At Metro, students made the Bard entirely their own, using the school’s architecture as a built-in set. No sooner had a drumbeat signaled the start of the show (a nod to Bowles, who has made it Elm’s signature) that Robertson and Jamison appeared on the staircase above, looking out over Athens. Where there had been lunch tables and cacophonous students just hours before, they now envisioned a vast kingdom, stretching out far beyond the Long Island Sound. On the building’s second floor, a row of chrome-colored lockers sat silent, save a janitor moving through the hallway.

“Now, fair Hippolyta, our nuptial hour/Draws on apace,” Robertson began, and a lyrical, laughter-laced universe rolled into motion around him. At the base of the staircase, Egeus waited for a word with the duke, his shoulders squared as he exhaled a hello, then made his case. Behind him, Demetrius and Lysander appeared, and for a moment the air crackled with the tension between them. Hermia swept in, raising her voice as she pleaded for cooler heads to prevail.

It was Metro, as even Metro had never seen itself before. As court gave way to the forest, students unfurled lengths of thick, seafoam-green netting over the staircase, turning the structure into a giant curtain of moss. Beneath the stairs, an open space became a sort of woman cave, with twinkling white lights and a soft, cushy chair. With a coordinated spin, the cafeteria’s white, rounded columns became trees, woven with fuzzy green and drops of bright color.

With each line, students let themselves sink deeper into the story. As she shape-shifted between Hippolyta and Titania, Jamison was reserved until she was suddenly resolute, sharp tongued in the face of Oberon’s obstinance. As she swept onto the stage in a long white gown and matching hijab, Ahmed/Helena could have just as easily acted the lines with no words at all, her face a dramatic canvas. When her mouth scrunched in disapproval, it was as if the whole audience could hear her thoughts. So too as Demetrius rebuffed her affections, and her eyes flew open, soft and wide.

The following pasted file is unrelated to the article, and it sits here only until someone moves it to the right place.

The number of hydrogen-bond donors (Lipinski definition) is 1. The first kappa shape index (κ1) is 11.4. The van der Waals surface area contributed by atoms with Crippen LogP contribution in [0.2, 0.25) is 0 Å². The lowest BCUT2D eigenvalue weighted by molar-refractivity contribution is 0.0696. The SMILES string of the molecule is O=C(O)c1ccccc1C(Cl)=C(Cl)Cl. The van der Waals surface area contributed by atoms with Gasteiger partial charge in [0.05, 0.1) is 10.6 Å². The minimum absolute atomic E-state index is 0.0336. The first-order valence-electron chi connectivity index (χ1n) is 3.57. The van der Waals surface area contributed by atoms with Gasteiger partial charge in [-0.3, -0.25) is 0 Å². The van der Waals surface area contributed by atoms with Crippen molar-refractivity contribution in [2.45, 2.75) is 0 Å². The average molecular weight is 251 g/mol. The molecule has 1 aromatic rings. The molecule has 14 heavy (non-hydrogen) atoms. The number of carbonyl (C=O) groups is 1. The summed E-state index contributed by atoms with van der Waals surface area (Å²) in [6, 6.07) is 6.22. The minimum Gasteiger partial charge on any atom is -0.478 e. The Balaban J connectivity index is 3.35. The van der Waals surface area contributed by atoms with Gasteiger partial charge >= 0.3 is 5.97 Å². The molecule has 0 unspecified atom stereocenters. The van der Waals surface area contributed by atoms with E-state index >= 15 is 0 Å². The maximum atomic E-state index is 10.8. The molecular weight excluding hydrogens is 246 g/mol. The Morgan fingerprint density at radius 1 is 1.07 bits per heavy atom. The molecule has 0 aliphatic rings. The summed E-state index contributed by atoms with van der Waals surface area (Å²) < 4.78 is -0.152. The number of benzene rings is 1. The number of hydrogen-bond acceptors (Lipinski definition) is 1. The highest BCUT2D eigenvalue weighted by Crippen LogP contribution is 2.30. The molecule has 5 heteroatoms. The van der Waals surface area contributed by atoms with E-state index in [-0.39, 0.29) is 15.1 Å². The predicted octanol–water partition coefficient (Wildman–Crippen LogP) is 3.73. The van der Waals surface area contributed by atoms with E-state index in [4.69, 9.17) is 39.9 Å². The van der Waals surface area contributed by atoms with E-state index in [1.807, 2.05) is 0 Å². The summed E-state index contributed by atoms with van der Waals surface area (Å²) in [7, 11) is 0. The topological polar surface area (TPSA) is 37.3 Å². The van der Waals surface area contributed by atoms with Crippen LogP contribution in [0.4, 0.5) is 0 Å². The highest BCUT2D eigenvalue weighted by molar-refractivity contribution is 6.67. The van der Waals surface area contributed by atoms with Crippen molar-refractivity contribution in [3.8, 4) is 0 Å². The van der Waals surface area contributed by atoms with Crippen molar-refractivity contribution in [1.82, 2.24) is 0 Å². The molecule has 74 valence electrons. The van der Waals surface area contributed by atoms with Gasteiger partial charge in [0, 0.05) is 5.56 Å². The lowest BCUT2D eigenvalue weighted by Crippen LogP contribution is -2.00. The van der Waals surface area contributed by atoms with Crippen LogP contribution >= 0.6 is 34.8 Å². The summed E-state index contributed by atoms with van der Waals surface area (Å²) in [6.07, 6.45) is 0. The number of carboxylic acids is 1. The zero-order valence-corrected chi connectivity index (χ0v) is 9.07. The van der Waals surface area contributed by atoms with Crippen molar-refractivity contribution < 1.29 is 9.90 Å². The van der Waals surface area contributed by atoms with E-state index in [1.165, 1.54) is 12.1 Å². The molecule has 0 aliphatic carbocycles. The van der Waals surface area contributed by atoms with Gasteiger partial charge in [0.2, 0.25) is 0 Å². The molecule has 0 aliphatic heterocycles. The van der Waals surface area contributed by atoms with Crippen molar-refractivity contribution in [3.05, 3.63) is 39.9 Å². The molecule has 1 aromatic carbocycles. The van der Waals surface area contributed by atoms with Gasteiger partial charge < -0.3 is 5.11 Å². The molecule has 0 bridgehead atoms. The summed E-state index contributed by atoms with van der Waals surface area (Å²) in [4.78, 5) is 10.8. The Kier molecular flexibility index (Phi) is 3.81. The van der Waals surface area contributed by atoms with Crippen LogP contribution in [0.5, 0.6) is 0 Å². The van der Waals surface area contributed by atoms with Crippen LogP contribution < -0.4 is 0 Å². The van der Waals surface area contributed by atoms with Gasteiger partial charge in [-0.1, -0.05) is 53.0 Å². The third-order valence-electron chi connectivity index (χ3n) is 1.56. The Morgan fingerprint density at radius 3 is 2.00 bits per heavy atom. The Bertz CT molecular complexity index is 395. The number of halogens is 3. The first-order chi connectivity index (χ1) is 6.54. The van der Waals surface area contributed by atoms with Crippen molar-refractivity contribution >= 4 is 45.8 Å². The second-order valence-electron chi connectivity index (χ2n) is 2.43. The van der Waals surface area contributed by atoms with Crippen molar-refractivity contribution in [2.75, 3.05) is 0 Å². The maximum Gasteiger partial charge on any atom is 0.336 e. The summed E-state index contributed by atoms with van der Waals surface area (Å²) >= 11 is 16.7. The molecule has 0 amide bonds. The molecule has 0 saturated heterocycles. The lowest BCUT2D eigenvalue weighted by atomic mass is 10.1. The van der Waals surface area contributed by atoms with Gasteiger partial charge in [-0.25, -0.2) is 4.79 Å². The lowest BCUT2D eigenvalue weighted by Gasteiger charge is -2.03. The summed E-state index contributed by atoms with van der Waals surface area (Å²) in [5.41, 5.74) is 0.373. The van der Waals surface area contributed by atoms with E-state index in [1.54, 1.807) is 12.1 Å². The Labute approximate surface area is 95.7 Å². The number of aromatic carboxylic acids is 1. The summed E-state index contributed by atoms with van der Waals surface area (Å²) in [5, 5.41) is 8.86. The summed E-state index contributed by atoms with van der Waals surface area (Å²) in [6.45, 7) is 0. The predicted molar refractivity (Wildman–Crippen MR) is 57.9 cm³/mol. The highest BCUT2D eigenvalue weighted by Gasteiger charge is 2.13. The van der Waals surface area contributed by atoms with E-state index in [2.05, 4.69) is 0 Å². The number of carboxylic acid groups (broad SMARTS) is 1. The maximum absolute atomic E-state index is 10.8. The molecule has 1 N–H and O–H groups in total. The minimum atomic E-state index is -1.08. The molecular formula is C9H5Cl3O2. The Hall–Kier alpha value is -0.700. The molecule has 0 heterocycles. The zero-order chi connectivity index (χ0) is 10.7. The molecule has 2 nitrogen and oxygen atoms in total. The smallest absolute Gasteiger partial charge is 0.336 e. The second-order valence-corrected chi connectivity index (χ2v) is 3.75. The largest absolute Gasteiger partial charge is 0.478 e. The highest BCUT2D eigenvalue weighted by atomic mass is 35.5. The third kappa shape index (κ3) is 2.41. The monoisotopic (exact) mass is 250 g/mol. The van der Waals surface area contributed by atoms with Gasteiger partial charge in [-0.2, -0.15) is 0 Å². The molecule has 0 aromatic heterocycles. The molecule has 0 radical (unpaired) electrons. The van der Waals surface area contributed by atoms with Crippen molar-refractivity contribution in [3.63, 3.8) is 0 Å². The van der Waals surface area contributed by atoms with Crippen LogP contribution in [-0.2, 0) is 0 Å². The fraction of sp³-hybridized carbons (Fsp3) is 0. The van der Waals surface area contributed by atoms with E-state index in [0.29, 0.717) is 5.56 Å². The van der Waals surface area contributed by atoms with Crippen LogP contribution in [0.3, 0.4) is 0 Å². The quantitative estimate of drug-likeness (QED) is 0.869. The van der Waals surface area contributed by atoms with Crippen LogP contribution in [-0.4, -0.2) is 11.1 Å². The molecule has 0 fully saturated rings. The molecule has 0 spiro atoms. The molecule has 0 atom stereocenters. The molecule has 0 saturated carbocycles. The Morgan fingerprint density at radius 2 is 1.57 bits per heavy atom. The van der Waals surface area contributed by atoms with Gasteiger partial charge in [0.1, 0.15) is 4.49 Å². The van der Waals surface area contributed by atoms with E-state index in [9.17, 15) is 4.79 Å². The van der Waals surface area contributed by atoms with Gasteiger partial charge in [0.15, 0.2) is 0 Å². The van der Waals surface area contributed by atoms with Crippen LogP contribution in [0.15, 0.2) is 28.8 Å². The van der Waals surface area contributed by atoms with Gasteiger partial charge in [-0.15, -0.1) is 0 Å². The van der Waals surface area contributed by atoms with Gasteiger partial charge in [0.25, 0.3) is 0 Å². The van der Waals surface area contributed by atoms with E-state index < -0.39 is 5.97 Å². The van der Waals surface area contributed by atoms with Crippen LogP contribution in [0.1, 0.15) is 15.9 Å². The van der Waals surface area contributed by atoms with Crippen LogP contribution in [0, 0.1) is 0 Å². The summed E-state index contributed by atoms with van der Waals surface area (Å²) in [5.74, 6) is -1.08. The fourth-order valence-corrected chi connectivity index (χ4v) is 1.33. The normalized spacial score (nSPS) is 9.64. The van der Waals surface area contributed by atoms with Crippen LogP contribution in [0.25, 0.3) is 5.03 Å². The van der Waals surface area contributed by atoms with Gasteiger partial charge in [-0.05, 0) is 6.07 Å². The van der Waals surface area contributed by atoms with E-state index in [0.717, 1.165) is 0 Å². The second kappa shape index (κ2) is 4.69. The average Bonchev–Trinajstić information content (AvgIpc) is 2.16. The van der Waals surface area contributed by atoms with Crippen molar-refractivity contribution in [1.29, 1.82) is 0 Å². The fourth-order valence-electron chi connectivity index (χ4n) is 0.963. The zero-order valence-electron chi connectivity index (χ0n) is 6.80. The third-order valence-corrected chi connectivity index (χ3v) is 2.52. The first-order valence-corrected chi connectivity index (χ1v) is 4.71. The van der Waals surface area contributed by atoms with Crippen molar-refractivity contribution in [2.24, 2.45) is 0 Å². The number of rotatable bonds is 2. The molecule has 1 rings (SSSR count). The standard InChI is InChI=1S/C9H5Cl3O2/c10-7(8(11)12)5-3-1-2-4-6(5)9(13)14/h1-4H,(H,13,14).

As the play deepened, it gave students an opening to suspend their disbelief and get strange and silly, with interludes from REO Speedwagon and Bryan Adams woven into the 16th-century language. In Midsummer, Puck’s use of a bewitched flower makes Demetrius and Lysander fall in love with Helena, the two stumbling after and around her like well-coiffed, more human versions of Nosferatu. For even the strictest of Shakespeare purists, “I Can’t Fight This Feeling” seemed right on time as Puck worked his botanical magic.

At another moment, Matias conquered his fear of appearing onstage, leaning into the role’s humor as he appeared in a light, multi-colored top and long green skirt as Thisbe. So too as Jamison became a love-drunk Titania, letting herself pretend to fall in love with a donkey (Sosa III) that brayed and trudged across the stage.

No one, perhaps, got this as much as Salter and Sosa, who grasped onto the play’s language and wit from the start. When Salter came out in full fairy-meets-satyr regalia, the whole room’s mood shifted, mmmms and oh!s and ahhhs coming from the audience. As her Puck got to work, fixing and unfixing the matters of the human heart, she sailed around the space, sometimes close to prancing.

Sosa, meanwhile, mined the character for humor. Bottom is a tough needle to thread: he bloviates, interrupts his colleagues, insists he knows what to do and is often the butt of a linguistic joke. From the moment he hit the stage, Sosa leaned all in, letting both physical humor and sharp timing take over.

One moment, he would be over-acting a tragic scene, to reveal its farce in real time. The next, he was flopping on the floor, exposing the humor in Pyramus’ sheer lack of planning.

It seemed too soon, indeed, when Salter stepped forward, the words crisp and clear as they rolled over the audience, and ended the show. “Else the Puck a liar call/So, good night unto you all,” Salter said. “Give me your hands, if we be friends/And Robin shall restore amends.”